AAN 2023: Type 0 SMA twins alive 2 years after Zolgensma treatment

Girls with rarest form of disease, treated early, now are walking

Marisa Wexler, MS avatar

by Marisa Wexler, MS |

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An illustration for the American Academy of Neurology's annual meeting shows beakers with the letters A, A, and N on them.

Twin girls with type 0 spinal muscular atrophy (SMA) — the most severe form of the disease, which usually leads to death in the first months of life — are alive nearly two years after receiving early treatment with the gene therapy Zolgensma (onasemnogene abeparvovec-xioi), according to researchers.

Moreover, the girls are now walking, talking, and able to feed themselves.

Scientists from the University of Iowa shared details of the case at the American Academy of Neurology (AAN) 2023 Annual Meeting, taking place this week in Boston. Their poster was titled, “The Use of Onasemnogene-abeparvovec at 33 weeks’ gestation in Spinal Muscular Atrophy with One Copy of SMN2.”

“This case report is important because it demonstrates the potential for excellent outcomes, even in children predicted to have extremely severe disease,” the researchers wrote in their abstract.

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Zolgensma given during what would have been pregnancy’s 3rd trimester

Type 0 SMA, the rarest form of the genetic disease, is characterized by symptoms like reduced fetal movement that are apparent in pregnancy before a baby is born. Without treatment, babies with this type of SMA usually have substantially reduced ability to move, and most don’t survive past the age of 6 months.

Even in cases when treatment is given at birth after a full-term pregnancy, or at about 40 weeks gestation, outcomes in SMA type 0 have generally been poor. The main reason for this is that available SMA therapies can slow the progression of SMA, but they can’t reverse damage that’s already occurred — and by definition, babies with type 0 already have begun to experience progression by the time a full-term pregnancy has ended.

In the case described at the AAN meeting, one of the twins started to move more slowly in the womb than the expectant mother had previously noted. This prompted medical concern, and the decision was made for the babies to be born via cesarean section at 30 weeks gestational age — about midway through the third trimester of pregnancy.

Shortly after birth, both babies were put on ventilators to support their breathing, and feeding tubes were used to deliver nutrition.

Routine newborn screening for SMA was positive, prompting further genetic tests. This confirmed that both babies had no copies of the SMN1 gene, and each of them had only one copy of the SMN2 gene, which serves as a backup of sorts to SMN1. These genetic findings were consistent with a diagnosis of SMA type 0.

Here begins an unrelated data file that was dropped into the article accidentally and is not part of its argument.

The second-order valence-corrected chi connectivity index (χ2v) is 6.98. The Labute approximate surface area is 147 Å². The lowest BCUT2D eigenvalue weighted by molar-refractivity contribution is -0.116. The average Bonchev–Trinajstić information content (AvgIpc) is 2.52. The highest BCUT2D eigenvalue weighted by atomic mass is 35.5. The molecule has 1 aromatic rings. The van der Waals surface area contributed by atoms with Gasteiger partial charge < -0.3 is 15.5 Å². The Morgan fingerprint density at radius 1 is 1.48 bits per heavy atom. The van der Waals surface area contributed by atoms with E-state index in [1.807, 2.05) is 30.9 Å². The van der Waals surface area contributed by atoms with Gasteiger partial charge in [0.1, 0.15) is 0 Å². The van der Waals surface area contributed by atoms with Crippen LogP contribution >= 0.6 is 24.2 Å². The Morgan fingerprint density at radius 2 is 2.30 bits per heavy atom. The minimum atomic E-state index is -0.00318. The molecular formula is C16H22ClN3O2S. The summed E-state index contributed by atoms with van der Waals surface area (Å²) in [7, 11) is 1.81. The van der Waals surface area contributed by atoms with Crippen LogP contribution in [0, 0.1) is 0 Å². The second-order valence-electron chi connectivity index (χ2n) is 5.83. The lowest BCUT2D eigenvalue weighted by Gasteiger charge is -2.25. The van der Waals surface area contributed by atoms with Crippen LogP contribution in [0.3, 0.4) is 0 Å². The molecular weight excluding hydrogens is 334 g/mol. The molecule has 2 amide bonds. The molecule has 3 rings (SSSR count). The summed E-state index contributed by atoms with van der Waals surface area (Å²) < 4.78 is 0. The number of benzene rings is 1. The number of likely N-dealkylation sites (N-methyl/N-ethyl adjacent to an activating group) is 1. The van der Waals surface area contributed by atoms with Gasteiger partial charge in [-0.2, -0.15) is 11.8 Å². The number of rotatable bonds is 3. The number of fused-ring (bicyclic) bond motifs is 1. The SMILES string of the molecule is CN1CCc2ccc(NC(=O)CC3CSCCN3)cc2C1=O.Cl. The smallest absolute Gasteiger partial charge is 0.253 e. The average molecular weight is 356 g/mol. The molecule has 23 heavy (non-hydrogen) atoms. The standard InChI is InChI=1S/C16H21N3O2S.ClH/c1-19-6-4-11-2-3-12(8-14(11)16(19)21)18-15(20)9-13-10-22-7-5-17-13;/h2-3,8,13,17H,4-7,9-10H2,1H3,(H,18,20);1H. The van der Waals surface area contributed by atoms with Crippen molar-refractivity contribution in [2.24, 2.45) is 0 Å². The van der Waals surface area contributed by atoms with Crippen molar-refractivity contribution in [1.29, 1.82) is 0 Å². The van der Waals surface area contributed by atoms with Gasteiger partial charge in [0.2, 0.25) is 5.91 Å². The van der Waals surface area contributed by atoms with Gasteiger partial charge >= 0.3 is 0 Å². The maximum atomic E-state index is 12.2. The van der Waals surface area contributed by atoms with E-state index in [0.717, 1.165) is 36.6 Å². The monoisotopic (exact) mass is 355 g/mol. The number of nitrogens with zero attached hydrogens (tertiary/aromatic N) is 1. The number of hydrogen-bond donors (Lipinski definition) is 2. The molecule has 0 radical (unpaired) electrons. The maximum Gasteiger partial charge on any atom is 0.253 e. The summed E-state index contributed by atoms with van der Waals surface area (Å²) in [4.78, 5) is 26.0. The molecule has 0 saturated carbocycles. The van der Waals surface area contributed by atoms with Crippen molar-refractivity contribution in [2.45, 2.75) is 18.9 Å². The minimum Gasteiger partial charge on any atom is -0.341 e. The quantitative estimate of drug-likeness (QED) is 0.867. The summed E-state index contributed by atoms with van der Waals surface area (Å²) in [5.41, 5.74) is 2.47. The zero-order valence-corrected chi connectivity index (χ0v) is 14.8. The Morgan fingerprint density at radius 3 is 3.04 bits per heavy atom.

About three weeks after the babies were born, both were treated with Zolgensma, a one-time gene therapy designed to deliver a working copy of the SMN1 gene to the body’s cells. A course of steroids also was given to prevent an immune reaction to the therapy, which is standard for gene therapy treatments.

These twins were treated in the middle of the last trimester of pregnancy, very early in a proposed critical window for treatment [for SMA].

For the duration of the babies’ stay in the hospital, neurological and muscle tone exams were normal, the researchers reported. Both babies were able to leave the hospital 51 days after they were born. One of the children continued to rely on a feeding tube for about another month after leaving the hospital, but then was able to switch to getting nutrition orally.

At age 8 months of age, the twins were able to sit unsupported, and by age 1, they could crawl, pull themselves to a standing position, and say one-word phrases. By age 15 months, they were walking independently, and by 19 months, they could run, use utensils to feed themselves, and speak in short phrases.

When accounting for the fact that the babies were born about two months before a typical pregnancy would end, all of these milestones were reached within normal developmental timeframes, the researchers noted.

The team highlighted that these babies were treated with Zolgensma at about 33 weeks’ gestational age — before a pregnancy would normally end, and importantly, before most disease-driving processes associated with SMA are thought to start.

“These twins were treated in the middle of the last trimester of pregnancy, very early in this proposed critical window for treatment” for SMA, the researchers wrote. Administering treatment early in this critical window likely contributed to the remarkable outcomes reported here, with the girls achieving “normal development” for their age, the team said.

Neither of the girls experienced any side effects from the therapy, and both had normal muscle and reflexes, the abstract notes.

Zolgensma is sold by Novartis, which was not involved in this study.